US equities: lacking earnings upgrades

01 November 2019

3 minute read

Earnings: good enough for now

More than half of US third-quarter (Q3) earnings have been published now. So far, results have been better than expected with more than 75% of companies beating bottom-line consensus expectations.

Sales have been more mixed. Just 60% of companies delivered better-than-expected growth, although this remains in line with historical averages. Results have not only exceeded forecasts, they have done so by a wide margin. Indeed, the average earnings beat was in excess of 4%.

On aggregate, S&P 500 companies are therefore on track to deliver broadly flat earnings growth this quarter. By contrast, expectations prior to the earnings season were for earnings to drop by 4% year on year.

While earnings growth may be low, it comes on the back of the most difficult comparable of the year, the third quarter of 2018 having seen significant tax cut-related growth. It also means that the US should avoid an earnings recession, something that investors worried about earlier this year.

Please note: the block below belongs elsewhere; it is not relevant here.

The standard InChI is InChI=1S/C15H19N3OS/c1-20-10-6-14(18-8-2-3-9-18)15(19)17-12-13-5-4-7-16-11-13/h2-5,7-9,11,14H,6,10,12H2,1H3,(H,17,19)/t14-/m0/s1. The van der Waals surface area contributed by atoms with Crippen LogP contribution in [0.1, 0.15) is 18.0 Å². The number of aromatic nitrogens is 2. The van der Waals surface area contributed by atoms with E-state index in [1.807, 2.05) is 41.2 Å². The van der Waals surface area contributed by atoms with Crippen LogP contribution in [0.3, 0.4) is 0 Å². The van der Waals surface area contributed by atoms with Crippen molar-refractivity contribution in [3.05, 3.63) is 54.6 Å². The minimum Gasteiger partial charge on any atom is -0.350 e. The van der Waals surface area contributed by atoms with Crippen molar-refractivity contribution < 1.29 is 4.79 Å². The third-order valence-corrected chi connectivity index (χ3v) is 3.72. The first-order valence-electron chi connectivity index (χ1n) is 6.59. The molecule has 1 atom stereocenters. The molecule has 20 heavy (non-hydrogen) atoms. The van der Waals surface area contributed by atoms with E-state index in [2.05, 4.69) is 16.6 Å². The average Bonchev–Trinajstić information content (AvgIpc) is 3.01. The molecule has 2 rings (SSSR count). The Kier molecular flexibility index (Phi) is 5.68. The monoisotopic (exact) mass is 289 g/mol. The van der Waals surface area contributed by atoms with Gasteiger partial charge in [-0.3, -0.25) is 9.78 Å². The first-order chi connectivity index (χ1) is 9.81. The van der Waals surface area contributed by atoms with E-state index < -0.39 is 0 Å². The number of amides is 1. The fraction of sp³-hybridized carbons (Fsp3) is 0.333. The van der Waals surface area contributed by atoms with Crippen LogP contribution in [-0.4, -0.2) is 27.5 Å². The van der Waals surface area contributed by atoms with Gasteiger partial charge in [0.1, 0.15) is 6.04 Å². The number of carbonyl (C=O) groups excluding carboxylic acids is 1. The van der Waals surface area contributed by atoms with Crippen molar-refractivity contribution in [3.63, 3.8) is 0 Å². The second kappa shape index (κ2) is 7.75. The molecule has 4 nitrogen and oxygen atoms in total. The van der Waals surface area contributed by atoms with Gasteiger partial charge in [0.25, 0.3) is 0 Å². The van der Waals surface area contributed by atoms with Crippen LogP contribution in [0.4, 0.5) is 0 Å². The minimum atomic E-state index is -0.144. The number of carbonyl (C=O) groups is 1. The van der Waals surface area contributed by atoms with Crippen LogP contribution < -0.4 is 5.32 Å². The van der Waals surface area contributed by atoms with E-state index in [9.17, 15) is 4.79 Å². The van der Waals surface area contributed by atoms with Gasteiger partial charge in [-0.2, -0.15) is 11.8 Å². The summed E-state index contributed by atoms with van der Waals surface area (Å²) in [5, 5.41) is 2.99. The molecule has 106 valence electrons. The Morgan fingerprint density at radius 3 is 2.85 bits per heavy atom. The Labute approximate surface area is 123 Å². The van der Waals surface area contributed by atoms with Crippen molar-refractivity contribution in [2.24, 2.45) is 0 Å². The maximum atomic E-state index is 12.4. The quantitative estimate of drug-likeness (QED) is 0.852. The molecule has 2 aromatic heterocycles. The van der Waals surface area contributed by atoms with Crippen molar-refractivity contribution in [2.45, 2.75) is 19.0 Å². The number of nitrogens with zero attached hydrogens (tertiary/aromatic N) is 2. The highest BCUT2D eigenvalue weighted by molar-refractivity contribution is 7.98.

Embedded pessimism helped

Another important characteristic of this earnings season has been the market’s reaction to earnings releases. Indeed, with the exception of some headline-grabbing plunges, company share prices have generally reacted well to Q3 earnings publications, even if these were below expectations. This is particularly true for the more cyclical parts of the market, where investors had discounted a significant slowdown.

Expectations for 2020 still too high

It’s not all perfect. Companies have provided limited colour on 2020, with many blaming the macroeconomic uncertainty for their silence. As a result, we’ve seen minor revisions to next year’s +10% earnings growth forecast.

The vast majority of investors, us included, believe the 10% growth number will come down. We pencil in just 6% earnings growth next year.

But with companies reluctant to guide the market, this means that markets are exposed to more drastic cuts later in the year or early 2020. This may prove to be a strong headwind to US equities, at a time when the S&P 500 is reaching all-time highs and valuations already looked stretched (on these ambitious numbers).

S and P 500 earnings likely to be revised lower

Expect heightened volatility to return

While investors have focused on company-specific developments for much of October, we expect macroeconomic considerations to come to the forefront in the coming weeks.

Although some progress has been made on key issues. including the US-China trade war and Brexit, none of them have been fully dealt with. As such, we believe that volatility is bound to increase into the end of the year.

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